The goal of Search Word Pro is to help you improve your knowledge and success using the best and most current medical health and treatment information available. This is a very special personal tool designed to help you discover powerful and actionable information so you can make the best informed decisions.

The searches you can do here are specifically designed to help you uncover the best medical knowledge you can find online from the best sources and experts. The results of each search show you what the top experts are doing and saying. You then get to decide what you need and then focus on what works best for you.

Each Search Word Pro ebook offers a step by step search word roadmap on the...

Brain Trust: The Hidden Connection Between Mad Cow and Misdiagnosed Alzheimer's Disease

Brain Trust: The Hidden Connection Between Mad Cow and Misdiagnosed Alzheimer's Disease
by Colm A. Kelleher (Author)


On December 23, 2003 authorities announced that the first case of Mad Cow Disease in the United States had been found in a dairy cow in Mabton, Washington. The admission, though downplayed, hides a frightening reality. For thirty years, a covert sampling operation has been conducted on North American cattle to reveal how far the deadly prions that are thought to cause Mad Cow Disease have spread thought the nation's livestock. These efforts may be too late: BRAIN TRUST warns of an impending public health catastrophe as the American food supply, and other countries to which they export, becomes progressively more contaminated. Although statistics argue that only one in a million people become affected with the human version of Mad Cow Disease, research on many postmortem brains of...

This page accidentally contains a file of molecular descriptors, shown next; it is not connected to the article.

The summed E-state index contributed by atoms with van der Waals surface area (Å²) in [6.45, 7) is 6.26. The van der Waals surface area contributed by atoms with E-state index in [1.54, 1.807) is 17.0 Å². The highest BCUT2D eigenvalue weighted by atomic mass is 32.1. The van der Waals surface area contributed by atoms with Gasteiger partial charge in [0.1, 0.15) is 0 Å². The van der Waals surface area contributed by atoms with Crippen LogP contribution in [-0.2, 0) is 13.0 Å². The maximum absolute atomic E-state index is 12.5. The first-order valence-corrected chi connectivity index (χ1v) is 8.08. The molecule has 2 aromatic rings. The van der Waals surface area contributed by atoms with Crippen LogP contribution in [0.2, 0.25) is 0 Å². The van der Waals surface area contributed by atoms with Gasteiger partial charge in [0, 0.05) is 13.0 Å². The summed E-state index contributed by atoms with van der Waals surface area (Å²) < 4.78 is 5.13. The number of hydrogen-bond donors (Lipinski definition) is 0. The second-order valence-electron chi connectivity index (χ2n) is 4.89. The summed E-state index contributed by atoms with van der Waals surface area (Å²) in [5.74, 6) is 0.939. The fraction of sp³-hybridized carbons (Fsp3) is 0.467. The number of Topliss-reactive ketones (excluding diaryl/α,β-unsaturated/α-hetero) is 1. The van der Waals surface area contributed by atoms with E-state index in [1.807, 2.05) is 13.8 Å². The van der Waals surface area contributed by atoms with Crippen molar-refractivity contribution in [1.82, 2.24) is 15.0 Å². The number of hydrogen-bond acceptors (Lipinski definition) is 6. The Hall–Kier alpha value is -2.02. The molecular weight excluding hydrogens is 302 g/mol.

MAD COWBOY: Plain Truth from the Cattle Rancher Who Won't Eat Meat

MAD COWBOY: Plain Truth from the Cattle Rancher Who Won't Eat Meat
by Howard F. Lyman (Author), Glen Merzer (Author)


Told by the man who kicked off the infamous lawsuit between Oprah and the cattlemen, Mad Cowboy is an impassioned account of the highly dangerous practices of the cattle and dairy industries.

Howard Lyman's testimony on The Oprah Winfrey Show revealed the deadly impact of the livestock industry on our well-being. It not only led to Oprah's declaration that she'd never eat a burger again, it sent shock waves through a concerned and vulnerable public.

A fourth-generation Montana rancher, Lyman investigated the use of chemicals in agriculture after developing a spinal tumor that nearly paralyzed him. Now a vegetarian, he blasts through the propaganda of beef and dairy interests -- and the government agencies that protect them -- to expose an animal-based diet as the primary...

Mad Cow Disease: Webster's Timeline History, 1986 - 2007

Mad Cow Disease: Webster's Timeline History, 1986 - 2007
by Icon Group International (Author)